50 year anniversary
As noted above, the first US ship arrived in the Holy Loch on March 3, 1961, making 2011 the 50th anniversary of the event, and the event was marked by an article in the Dunoonn Observer online.
Notable is the mention of the arrival of the depot ship USS Proteus, which had been converted to be the first Polaris submarine tender during 1959-61, and had required the insertion of a 44-foot section amidships, where the missiles would be serviced. The US Navy had originally planned for Proteus to arrive on March 4. However, the British authorities pointed out that this was a Saturday, and the ship's arrival at the weekend would allow a large number of protesters and demonstrators to travel to Dunoon, and persuaded the Americans to bring the arrival forward by one day, to Friday, March 3.
Contributed by a resident of the time:
Many readers will be familiar with the American Nuclear Submarine Base that existed here for just over 30 years. The USS Proteus arrived in 1961, to howls of protest from the CND movement. Over the years floating docks and support vessels were added. In 1992, the USS Simon Lake sailed down and out of the Firth of Clyde - the occupation was over.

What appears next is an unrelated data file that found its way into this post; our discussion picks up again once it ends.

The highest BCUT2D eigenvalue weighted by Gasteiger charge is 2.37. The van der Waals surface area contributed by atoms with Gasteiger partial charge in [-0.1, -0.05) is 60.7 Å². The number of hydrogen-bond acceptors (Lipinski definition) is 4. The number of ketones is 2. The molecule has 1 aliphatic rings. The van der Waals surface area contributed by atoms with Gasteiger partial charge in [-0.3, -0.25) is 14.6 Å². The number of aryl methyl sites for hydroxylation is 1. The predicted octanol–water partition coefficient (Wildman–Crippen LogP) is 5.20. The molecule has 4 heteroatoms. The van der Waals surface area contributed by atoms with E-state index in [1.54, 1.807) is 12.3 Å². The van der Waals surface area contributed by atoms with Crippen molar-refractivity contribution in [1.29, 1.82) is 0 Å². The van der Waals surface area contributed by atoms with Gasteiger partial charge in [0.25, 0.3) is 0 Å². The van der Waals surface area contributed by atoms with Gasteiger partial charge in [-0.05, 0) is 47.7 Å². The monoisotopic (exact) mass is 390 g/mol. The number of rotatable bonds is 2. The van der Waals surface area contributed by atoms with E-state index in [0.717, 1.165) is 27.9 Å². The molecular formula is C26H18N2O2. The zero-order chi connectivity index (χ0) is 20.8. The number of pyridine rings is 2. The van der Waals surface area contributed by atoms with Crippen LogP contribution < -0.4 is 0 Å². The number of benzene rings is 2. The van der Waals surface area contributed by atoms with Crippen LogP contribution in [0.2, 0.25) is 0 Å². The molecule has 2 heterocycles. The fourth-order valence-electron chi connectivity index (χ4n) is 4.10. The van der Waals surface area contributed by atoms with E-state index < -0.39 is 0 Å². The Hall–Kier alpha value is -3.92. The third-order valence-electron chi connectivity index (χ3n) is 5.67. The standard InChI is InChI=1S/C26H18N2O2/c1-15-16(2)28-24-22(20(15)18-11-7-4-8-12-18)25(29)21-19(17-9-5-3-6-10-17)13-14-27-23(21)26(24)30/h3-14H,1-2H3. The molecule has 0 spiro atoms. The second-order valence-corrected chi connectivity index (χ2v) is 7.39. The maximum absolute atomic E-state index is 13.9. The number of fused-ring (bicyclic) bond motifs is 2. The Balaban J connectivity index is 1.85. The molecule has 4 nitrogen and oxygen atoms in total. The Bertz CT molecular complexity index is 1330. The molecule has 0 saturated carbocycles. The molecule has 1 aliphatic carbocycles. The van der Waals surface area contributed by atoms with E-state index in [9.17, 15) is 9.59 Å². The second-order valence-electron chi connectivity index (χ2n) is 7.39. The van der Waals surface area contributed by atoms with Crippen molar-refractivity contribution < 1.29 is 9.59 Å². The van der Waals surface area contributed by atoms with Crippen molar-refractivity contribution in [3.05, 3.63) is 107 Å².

In 1961, Dunoon found itself suddenly transformed from a slightly rundown seaside resort to a garrison town. In the early days the Yanks brought their Chevies and Caddies with them. Most of them had crumpled righthand front fenders (wings), the roads here were narrow, often single carriageway, and in an emergency the Americans pulled to the right with the inevitable consequence. Crews being sent here were given a handbook containing such gems as "Do not take your guns with you, the Brits do not like guns and you will need a licence for them".